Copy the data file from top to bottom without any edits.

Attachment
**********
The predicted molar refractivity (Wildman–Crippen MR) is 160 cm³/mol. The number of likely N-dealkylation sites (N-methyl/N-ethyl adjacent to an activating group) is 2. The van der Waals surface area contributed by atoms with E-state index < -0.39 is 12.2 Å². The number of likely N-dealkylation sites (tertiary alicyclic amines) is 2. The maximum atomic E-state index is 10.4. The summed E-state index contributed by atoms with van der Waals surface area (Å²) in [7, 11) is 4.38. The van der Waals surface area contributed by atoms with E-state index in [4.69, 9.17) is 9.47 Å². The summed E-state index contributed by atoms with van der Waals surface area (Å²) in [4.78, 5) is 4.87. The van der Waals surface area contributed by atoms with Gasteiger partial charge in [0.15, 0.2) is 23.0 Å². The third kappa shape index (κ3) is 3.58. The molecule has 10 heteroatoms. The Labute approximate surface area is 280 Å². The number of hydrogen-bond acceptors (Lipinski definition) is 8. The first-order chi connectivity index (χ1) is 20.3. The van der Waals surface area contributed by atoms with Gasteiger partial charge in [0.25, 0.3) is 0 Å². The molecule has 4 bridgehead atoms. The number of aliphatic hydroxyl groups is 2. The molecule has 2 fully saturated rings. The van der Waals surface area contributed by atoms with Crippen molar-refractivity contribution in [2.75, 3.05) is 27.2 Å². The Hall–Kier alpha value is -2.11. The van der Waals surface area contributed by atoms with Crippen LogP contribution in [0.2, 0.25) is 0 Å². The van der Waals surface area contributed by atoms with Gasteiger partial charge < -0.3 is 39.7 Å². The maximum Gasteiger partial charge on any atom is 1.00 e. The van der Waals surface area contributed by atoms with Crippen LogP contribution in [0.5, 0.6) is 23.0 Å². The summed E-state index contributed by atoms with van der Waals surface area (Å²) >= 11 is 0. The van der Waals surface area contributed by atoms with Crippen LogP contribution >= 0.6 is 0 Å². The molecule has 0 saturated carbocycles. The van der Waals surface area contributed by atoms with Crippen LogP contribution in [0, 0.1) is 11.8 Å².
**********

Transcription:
The predicted molar refractivity (Wildman–Crippen MR) is 160 cm³/mol. The number of likely N-dealkylation sites (N-methyl/N-ethyl adjacent to an activating group) is 2. The van der Waals surface area contributed by atoms with E-state index < -0.39 is 12.2 Å². The number of likely N-dealkylation sites (tertiary alicyclic amines) is 2. The maximum atomic E-state index is 10.4. The summed E-state index contributed by atoms with van der Waals surface area (Å²) in [7, 11) is 4.38. The van der Waals surface area contributed by atoms with E-state index in [4.69, 9.17) is 9.47 Å². The summed E-state index contributed by atoms with van der Waals surface area (Å²) in [4.78, 5) is 4.87. The van der Waals surface area contributed by atoms with Gasteiger partial charge in [0.15, 0.2) is 23.0 Å². The third kappa shape index (κ3) is 3.58. The molecule has 10 heteroatoms. The Labute approximate surface area is 280 Å². The number of hydrogen-bond acceptors (Lipinski definition) is 8. The first-order chi connectivity index (χ1) is 20.3. The van der Waals surface area contributed by atoms with Gasteiger partial charge in [0.25, 0.3) is 0 Å². The molecule has 4 bridgehead atoms. The number of aliphatic hydroxyl groups is 2. The molecule has 2 fully saturated rings. The van der Waals surface area contributed by atoms with Crippen molar-refractivity contribution in [2.75, 3.05) is 27.2 Å². The Hall–Kier alpha value is -2.11. The van der Waals surface area contributed by atoms with Crippen LogP contribution in [0.2, 0.25) is 0 Å². The van der Waals surface area contributed by atoms with Gasteiger partial charge < -0.3 is 39.7 Å². The maximum Gasteiger partial charge on any atom is 1.00 e. The van der Waals surface area contributed by atoms with Crippen LogP contribution in [0.5, 0.6) is 23.0 Å². The summed E-state index contributed by atoms with van der Waals surface area (Å²) >= 11 is 0. The van der Waals surface area contributed by atoms with Crippen LogP contribution >= 0.6 is 0 Å². The molecule has 0 saturated carbocycles. The van der Waals surface area contributed by atoms with Crippen LogP contribution in [0, 0.1) is 11.8 Å².